The philosophical despair is real, and when I feel free to talk about such subjects I frequently end up bleeding all over my arguments. It's a relief to be able to speak. But I may be inadvertently distorting the portrait I draw of myself.

Among other things, I'm in better shape now in almost every respect than I've been for two decades, and I feel a bit like Rip Van Winkle awakening out of a sleep heavily laced with nightmare. What ... happened ... to me?


I do think that I was being a tad flip. The reality is that we as human beings all contain a little of both Tigger and Eeyore. At the practical level we need hope just to be able to function in the day to day realities which we all face, and at various points in our lives it is more difficult than at others. I have my Eeyore days as well as my Tigger ones.

Nonetheless the philosophical and theological differences between us are significant, and I believe that I have much to gain in hearing your perspective on matters which I often tend to take for granted.
"Love is the will to extend one's self in order to nurture one's own or another's spiritual growth."
M. Scott Peck

Member of the Religious Tolerance Cabal of the Wardrobe
User avatar
magpie
Wardrobian
 
Posts: 1096
Joined: Feb 2005
Location: Minnesota

Postby Air of Winter » 31 Aug 2005, 18:30

magpie wrote:I do think that I was being a tad flip. The reality is that we as human beings all contain a little of both Tigger and Eeyore. At the practical level we need hope just to be able to function in the day to day realities which we all face, and at various points in our lives it is more difficult than at others. I have my Eeyore days as well as my Tigger ones.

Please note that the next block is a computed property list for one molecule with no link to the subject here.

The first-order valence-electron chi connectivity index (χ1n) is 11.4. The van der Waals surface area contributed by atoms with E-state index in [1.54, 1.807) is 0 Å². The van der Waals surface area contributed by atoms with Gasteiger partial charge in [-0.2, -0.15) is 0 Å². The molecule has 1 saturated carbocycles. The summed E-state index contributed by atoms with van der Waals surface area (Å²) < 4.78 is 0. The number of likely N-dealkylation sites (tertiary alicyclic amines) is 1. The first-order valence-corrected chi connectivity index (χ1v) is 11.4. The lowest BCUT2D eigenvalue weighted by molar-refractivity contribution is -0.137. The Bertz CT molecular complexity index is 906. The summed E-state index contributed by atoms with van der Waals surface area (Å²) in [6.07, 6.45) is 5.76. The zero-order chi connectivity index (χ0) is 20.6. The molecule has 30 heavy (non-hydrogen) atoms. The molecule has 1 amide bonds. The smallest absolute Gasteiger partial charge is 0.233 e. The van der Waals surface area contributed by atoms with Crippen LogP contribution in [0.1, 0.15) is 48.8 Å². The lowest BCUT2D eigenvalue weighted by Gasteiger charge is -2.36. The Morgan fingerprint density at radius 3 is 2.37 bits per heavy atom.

I didn't perceive it as flippant; it seems a useful enough shorthand. I am conscious of not easily being able to present my outlook in a fashion that is not misleading because the despair comes with words and the dogged determination often doesn't. I wonder if this might not, to a certain extent, distort my thinking: that which is named has prominence.

It may be that I will be better able to describe it and analyze it if I improve my philosophical vocabulary. I have just gotten Van Inwagen's Metaphysics from Amazon and, while I'm often reading a dozen things at once, I mean to give it a fairly high priority. Possibly something so theoretical won't help with practical description; but it can't possibly hurt.
Air of Winter
Wardrobian
 
Posts: 282
Joined: Jul 2005


Return to The Consolation of Philosophy

Who is online

Users browsing this forum: No registered members and 1 guest

cron